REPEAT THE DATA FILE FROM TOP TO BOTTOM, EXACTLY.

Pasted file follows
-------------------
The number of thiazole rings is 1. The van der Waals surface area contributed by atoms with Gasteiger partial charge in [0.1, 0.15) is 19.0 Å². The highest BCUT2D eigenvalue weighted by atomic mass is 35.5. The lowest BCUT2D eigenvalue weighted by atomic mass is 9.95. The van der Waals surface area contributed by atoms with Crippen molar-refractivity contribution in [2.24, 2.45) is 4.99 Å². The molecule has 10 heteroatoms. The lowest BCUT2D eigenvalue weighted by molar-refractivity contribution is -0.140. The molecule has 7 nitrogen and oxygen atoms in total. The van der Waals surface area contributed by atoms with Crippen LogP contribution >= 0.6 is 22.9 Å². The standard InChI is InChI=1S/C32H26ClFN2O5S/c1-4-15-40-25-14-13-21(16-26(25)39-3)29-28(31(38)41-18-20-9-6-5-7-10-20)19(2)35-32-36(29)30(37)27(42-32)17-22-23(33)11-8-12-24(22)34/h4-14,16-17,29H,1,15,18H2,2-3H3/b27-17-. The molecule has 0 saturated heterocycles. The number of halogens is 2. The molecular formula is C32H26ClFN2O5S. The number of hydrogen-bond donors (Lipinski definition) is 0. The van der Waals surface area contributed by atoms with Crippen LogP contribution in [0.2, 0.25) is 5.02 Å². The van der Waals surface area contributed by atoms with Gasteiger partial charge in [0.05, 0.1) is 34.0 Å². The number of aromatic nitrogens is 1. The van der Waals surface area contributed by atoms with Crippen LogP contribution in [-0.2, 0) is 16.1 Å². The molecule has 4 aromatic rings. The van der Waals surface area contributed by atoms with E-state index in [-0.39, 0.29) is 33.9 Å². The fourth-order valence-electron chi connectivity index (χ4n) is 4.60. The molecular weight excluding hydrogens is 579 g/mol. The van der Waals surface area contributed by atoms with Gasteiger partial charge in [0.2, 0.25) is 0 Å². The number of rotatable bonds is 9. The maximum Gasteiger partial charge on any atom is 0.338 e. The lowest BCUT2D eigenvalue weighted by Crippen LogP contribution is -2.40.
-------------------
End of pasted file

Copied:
The number of thiazole rings is 1. The van der Waals surface area contributed by atoms with Gasteiger partial charge in [0.1, 0.15) is 19.0 Å². The highest BCUT2D eigenvalue weighted by atomic mass is 35.5. The lowest BCUT2D eigenvalue weighted by atomic mass is 9.95. The van der Waals surface area contributed by atoms with Crippen molar-refractivity contribution in [2.24, 2.45) is 4.99 Å². The molecule has 10 heteroatoms. The lowest BCUT2D eigenvalue weighted by molar-refractivity contribution is -0.140. The molecule has 7 nitrogen and oxygen atoms in total. The van der Waals surface area contributed by atoms with Crippen LogP contribution >= 0.6 is 22.9 Å². The standard InChI is InChI=1S/C32H26ClFN2O5S/c1-4-15-40-25-14-13-21(16-26(25)39-3)29-28(31(38)41-18-20-9-6-5-7-10-20)19(2)35-32-36(29)30(37)27(42-32)17-22-23(33)11-8-12-24(22)34/h4-14,16-17,29H,1,15,18H2,2-3H3/b27-17-. The molecule has 0 saturated heterocycles. The number of halogens is 2. The molecular formula is C32H26ClFN2O5S. The number of hydrogen-bond donors (Lipinski definition) is 0. The van der Waals surface area contributed by atoms with Crippen LogP contribution in [0.2, 0.25) is 5.02 Å². The van der Waals surface area contributed by atoms with Gasteiger partial charge in [0.05, 0.1) is 34.0 Å². The number of aromatic nitrogens is 1. The van der Waals surface area contributed by atoms with Crippen LogP contribution in [-0.2, 0) is 16.1 Å². The molecule has 4 aromatic rings. The van der Waals surface area contributed by atoms with E-state index in [-0.39, 0.29) is 33.9 Å². The fourth-order valence-electron chi connectivity index (χ4n) is 4.60. The molecular weight excluding hydrogens is 579 g/mol. The van der Waals surface area contributed by atoms with Gasteiger partial charge in [0.2, 0.25) is 0 Å². The number of rotatable bonds is 9. The maximum Gasteiger partial charge on any atom is 0.338 e. The lowest BCUT2D eigenvalue weighted by Crippen LogP contribution is -2.40.